Program CS8801 ( Figure 3 ) will loop through the source code to be refactored. As each line of code is processed (in the srFormatLine subroutine), a procedure will be called to implement each of our refactoring items. The program will decide if the source code line is to be changed and retained, or if it is to be discarded. You may be asking yourself why we would discard a line of code, so I will explain. Some programming techniques have been deprecated. For example, the data area definitions have been moved to the definition specifications, so the calculation specifications where data areas are defined can be discarded. Only lines of code that are no longer needed will be discarded.
Before looping through the code and doing the refactoring, some prep work needs to be done. In the spLoadRemaps subprocedure, we will read in the CSPREMAP file ( Figure 4 ) into a pair of arrays: FromVal and ToVal. These arrays are used later (in the spSetOpCode subprocedure) to convert the opcodes to the desired case (upper, lower, or mixed it's your choice). We will search the FromVal array for the opcode, and then replace it with the properly cased opcode in ToVal. The second file, CSPFIELDS ( Figure 5 ), eventually will contain information on all fields used in the source code to be refactored. To build CSPFIELDS, we will need to make a read only pass through the code to be refactored and write a record to CSPFIELDS for each data area definition or field definition that we find in the calculation specification. This information will be used to move the field and data area definitions out of the calculation specifications and into the definition specifications. Moving the fields up to the definition specifications is an always-on feature of the REFACTOR command, so it is not controlled by a parameter. In the next installment, this information will be expanded to include fields from all referenced files and it will be used for replacing MOVEs and arithmetic opcodes with EVAL's.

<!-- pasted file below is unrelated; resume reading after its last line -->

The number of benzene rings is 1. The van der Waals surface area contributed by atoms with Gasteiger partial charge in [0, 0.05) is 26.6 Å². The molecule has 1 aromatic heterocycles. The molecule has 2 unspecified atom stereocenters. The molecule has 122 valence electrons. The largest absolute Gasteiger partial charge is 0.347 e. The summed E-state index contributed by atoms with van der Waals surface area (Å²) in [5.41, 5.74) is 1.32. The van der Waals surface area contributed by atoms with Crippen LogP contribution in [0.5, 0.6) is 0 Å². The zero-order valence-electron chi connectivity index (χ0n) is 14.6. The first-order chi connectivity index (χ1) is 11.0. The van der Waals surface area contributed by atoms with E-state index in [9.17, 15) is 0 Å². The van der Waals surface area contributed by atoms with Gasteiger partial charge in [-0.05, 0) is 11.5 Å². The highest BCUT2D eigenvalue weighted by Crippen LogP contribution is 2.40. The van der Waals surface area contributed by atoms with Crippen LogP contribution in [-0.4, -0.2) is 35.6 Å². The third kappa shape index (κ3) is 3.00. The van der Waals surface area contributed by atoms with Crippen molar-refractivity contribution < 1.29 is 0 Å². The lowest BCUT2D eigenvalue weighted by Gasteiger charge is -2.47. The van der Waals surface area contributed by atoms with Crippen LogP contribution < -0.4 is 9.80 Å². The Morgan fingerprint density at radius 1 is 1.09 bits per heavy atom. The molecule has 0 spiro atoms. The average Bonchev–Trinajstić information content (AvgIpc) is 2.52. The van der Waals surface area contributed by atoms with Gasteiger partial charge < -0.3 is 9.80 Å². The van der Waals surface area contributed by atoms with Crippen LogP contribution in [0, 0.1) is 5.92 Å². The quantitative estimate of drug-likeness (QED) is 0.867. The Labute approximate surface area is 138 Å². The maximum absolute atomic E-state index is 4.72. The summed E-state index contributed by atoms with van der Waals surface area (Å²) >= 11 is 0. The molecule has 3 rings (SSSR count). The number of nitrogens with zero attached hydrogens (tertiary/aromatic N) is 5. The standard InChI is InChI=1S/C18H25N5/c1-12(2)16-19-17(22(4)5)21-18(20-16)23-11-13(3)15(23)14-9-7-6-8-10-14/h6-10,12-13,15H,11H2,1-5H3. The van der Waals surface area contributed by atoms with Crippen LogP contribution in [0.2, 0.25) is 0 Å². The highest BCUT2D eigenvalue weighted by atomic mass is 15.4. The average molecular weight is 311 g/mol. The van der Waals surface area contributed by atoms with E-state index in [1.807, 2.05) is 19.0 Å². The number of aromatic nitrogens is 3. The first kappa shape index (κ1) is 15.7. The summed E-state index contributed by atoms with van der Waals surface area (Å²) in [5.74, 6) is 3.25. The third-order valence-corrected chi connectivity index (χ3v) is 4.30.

Admittedly, at this point, the REFACTOR tool is a bit sparse. However, each of the next three installments will add to it until it is able to accomplish much. The remainder of what you will need is in Figure 7 .
In closing the first installment, let me say this. The cataclysm for us programmers is not an asteroid, but the continual arrival of newer technologies. If we are to be like the mammals, and not the dinosaurs, we will need to continually adapt to the changing landscape ahead. Code refactoring is a well established software engineering tool that can assist us in keeping up with those changes. You would do well to embrace it. Now go forth my furry little friend, you have survived another article. Until next time!